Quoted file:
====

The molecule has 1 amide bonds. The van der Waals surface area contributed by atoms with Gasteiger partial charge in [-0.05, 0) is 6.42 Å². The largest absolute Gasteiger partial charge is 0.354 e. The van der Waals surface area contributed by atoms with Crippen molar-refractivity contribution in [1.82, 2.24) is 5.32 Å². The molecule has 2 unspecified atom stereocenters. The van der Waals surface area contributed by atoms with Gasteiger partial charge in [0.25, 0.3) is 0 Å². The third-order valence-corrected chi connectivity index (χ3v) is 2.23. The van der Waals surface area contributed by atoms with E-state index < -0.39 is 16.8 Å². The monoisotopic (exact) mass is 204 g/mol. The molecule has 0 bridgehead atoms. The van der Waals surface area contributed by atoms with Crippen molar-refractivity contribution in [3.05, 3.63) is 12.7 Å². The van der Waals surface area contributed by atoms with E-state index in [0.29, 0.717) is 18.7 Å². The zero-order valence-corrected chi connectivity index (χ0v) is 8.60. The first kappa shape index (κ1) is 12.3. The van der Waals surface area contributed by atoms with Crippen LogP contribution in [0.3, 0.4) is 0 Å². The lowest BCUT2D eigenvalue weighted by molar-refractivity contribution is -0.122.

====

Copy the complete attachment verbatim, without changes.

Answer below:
The molecule has 1 amide bonds. The van der Waals surface area contributed by atoms with Gasteiger partial charge in [-0.05, 0) is 6.42 Å². The largest absolute Gasteiger partial charge is 0.354 e. The van der Waals surface area contributed by atoms with Crippen molar-refractivity contribution in [1.82, 2.24) is 5.32 Å². The molecule has 2 unspecified atom stereocenters. The van der Waals surface area contributed by atoms with Gasteiger partial charge in [0.25, 0.3) is 0 Å². The third-order valence-corrected chi connectivity index (χ3v) is 2.23. The van der Waals surface area contributed by atoms with E-state index < -0.39 is 16.8 Å². The monoisotopic (exact) mass is 204 g/mol. The molecule has 0 bridgehead atoms. The van der Waals surface area contributed by atoms with Crippen molar-refractivity contribution in [3.05, 3.63) is 12.7 Å². The van der Waals surface area contributed by atoms with E-state index in [0.29, 0.717) is 18.7 Å². The zero-order valence-corrected chi connectivity index (χ0v) is 8.60. The first kappa shape index (κ1) is 12.3. The van der Waals surface area contributed by atoms with Crippen LogP contribution in [0.3, 0.4) is 0 Å². The lowest BCUT2D eigenvalue weighted by molar-refractivity contribution is -0.122.